Objective: Because the secretion of dehydroepiandrosterone (DHEA), the exclusive source of sex steroids in postmenopausal women, is already decreased by 60% and continues to decline at the time of menopause, the objective of this study was to examine the effect of intravaginal DHEA on the symptoms and signs of vaginal atrophy.
Methods: This prospective, randomized, double-blind and placebo-controlled phase III clinical trial studied the effect of Prasterone (DHEA) applied locally in the vagina on the signs and symptoms of vaginal atrophy in 216 postmenopausal women.
Results: All three doses (0.25%, 0.5%, and 1.0%) of DHEA ovules applied daily intravaginally induced a highly significant beneficial change in the percentage of vaginal parabasal and superficial cells and pH as well as in the most bothersome symptom at 2 weeks. At the standard 12-week time interval, 0.5% DHEA caused a 45.9 +/- 5.31 (P < 0.0001 vs placebo) decrease in the percentage of parabasal cells, a 6.8 +/- 1.29% (P < 0.0001) increase in superficial cells, a 1.3 +/- 0.13 unit (P < 0.0001) decrease in vaginal pH, and a 1.5 +/- 0.14 score unit (P < 0.0001) decrease in the severity of the most bothersome symptom. Similar changes were seen on vaginal secretions, color, epithelial surface thickness, and epithelial integrity. Comparable effects were observed at the 0.25% and 1.0% DHEA doses.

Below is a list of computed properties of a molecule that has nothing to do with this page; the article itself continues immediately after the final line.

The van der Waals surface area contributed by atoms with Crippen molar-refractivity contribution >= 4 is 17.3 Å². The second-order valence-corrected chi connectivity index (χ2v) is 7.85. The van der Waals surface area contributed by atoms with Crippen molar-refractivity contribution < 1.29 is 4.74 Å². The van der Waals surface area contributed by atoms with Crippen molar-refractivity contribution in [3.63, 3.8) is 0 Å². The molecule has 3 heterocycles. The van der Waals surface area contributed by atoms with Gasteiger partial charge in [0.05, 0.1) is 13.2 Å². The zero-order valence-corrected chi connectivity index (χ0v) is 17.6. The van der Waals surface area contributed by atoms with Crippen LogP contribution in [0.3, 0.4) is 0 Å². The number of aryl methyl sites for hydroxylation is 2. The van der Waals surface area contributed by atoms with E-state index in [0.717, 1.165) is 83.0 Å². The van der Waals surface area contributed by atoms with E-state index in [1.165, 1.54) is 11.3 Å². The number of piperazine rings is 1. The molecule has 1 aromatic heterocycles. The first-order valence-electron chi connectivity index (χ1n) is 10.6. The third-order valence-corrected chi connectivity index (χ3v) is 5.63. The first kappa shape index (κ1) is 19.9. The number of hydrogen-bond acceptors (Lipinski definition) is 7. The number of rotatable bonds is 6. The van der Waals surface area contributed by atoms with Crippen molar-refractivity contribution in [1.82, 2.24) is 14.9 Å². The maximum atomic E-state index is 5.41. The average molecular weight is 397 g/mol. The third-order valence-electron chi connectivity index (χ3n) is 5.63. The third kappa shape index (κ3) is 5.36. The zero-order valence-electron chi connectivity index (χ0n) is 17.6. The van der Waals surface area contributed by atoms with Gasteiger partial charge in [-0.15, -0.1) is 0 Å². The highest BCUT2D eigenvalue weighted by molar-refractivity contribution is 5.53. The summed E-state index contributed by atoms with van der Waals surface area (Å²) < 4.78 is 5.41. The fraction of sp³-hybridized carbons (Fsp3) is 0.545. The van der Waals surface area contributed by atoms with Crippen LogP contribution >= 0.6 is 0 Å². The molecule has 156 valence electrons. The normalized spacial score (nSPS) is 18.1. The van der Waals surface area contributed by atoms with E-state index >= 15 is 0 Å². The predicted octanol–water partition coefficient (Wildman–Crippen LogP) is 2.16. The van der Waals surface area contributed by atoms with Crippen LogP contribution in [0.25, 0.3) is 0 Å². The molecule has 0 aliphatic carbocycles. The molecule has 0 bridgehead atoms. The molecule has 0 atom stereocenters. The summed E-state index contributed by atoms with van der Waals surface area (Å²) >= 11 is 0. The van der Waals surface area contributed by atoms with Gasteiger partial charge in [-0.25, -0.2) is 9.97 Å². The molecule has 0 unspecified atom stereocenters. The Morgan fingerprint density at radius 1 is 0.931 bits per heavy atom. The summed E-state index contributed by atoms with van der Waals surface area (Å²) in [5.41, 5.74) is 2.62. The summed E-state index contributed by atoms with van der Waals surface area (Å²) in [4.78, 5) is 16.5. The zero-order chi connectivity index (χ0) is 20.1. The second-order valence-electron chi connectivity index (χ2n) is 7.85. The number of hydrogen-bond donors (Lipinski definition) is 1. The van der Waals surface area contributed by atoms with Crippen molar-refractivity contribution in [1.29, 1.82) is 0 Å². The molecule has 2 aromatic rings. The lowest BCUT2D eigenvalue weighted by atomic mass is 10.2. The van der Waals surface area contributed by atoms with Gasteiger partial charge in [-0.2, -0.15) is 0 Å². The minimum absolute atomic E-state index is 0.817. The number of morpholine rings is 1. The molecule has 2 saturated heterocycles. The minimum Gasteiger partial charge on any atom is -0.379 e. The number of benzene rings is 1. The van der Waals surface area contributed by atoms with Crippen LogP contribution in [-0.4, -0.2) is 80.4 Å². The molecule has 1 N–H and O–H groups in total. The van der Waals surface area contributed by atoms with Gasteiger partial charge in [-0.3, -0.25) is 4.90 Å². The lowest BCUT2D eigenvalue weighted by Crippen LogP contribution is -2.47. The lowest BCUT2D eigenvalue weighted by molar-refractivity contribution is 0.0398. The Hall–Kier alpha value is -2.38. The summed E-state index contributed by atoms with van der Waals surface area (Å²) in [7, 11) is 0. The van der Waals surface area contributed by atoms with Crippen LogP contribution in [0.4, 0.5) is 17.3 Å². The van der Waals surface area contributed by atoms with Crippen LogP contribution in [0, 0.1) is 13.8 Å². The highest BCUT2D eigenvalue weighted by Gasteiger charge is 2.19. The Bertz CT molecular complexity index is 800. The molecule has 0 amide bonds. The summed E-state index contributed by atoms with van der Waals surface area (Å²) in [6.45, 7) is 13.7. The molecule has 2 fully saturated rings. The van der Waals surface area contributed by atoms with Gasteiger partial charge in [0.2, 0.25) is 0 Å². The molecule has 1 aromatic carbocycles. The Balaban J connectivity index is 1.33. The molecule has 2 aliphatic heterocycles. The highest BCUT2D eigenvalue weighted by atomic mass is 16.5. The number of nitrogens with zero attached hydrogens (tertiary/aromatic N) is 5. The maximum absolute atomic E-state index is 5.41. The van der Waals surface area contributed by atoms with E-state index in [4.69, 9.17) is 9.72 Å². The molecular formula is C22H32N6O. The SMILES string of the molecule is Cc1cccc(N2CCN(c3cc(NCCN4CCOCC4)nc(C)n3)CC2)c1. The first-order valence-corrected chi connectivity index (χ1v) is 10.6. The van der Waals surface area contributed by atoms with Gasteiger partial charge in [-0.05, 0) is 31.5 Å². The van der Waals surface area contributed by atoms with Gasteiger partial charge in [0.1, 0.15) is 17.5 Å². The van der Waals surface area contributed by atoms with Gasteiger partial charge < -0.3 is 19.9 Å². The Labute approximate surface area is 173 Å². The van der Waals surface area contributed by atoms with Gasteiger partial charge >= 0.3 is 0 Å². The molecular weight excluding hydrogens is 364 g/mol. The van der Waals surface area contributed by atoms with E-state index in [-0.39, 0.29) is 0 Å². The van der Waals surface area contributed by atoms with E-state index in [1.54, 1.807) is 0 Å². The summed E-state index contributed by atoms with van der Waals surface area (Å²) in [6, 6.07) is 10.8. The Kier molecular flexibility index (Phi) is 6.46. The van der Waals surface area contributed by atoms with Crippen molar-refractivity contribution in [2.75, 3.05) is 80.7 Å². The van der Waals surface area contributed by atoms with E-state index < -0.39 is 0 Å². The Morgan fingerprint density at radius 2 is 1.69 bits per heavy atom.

Conclusions: Local Prasterone, through local androgen and estrogen formation, causes a rapid and efficient reversal of all the symptoms and signs of vaginal atrophy with no or minimal changes in serum steroids, which remain well within the normal postmenopausal range. This approach avoids the fear of systemic effects common to all presently available estrogen formulations and adds a novel physiological androgenic component to therapy.